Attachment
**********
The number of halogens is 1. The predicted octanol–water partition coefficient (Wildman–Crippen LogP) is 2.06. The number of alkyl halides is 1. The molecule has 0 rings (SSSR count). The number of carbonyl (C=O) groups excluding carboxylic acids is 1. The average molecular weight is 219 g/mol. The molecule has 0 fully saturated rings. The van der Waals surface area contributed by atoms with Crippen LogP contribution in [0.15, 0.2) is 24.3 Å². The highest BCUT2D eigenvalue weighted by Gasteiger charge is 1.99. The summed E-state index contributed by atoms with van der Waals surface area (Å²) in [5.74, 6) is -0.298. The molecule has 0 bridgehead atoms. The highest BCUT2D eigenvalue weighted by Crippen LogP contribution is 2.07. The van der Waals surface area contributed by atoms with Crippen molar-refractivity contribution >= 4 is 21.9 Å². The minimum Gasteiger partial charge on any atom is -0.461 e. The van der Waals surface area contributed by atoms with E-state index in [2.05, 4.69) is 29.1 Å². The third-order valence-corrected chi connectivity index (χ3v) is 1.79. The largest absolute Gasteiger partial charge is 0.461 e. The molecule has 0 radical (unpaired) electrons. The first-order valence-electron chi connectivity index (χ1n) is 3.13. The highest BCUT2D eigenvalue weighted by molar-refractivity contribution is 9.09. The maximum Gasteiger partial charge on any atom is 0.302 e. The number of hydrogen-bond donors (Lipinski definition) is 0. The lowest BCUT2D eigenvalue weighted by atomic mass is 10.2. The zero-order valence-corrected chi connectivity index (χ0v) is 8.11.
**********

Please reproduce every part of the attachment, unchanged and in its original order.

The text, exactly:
The number of halogens is 1. The predicted octanol–water partition coefficient (Wildman–Crippen LogP) is 2.06. The number of alkyl halides is 1. The molecule has 0 rings (SSSR count). The number of carbonyl (C=O) groups excluding carboxylic acids is 1. The average molecular weight is 219 g/mol. The molecule has 0 fully saturated rings. The van der Waals surface area contributed by atoms with Crippen LogP contribution in [0.15, 0.2) is 24.3 Å². The highest BCUT2D eigenvalue weighted by Gasteiger charge is 1.99. The summed E-state index contributed by atoms with van der Waals surface area (Å²) in [5.74, 6) is -0.298. The molecule has 0 bridgehead atoms. The highest BCUT2D eigenvalue weighted by Crippen LogP contribution is 2.07. The van der Waals surface area contributed by atoms with Crippen molar-refractivity contribution >= 4 is 21.9 Å². The minimum Gasteiger partial charge on any atom is -0.461 e. The van der Waals surface area contributed by atoms with E-state index in [2.05, 4.69) is 29.1 Å². The third-order valence-corrected chi connectivity index (χ3v) is 1.79. The largest absolute Gasteiger partial charge is 0.461 e. The molecule has 0 radical (unpaired) electrons. The first-order valence-electron chi connectivity index (χ1n) is 3.13. The highest BCUT2D eigenvalue weighted by molar-refractivity contribution is 9.09. The maximum Gasteiger partial charge on any atom is 0.302 e. The number of hydrogen-bond donors (Lipinski definition) is 0. The lowest BCUT2D eigenvalue weighted by atomic mass is 10.2. The zero-order valence-corrected chi connectivity index (χ0v) is 8.11.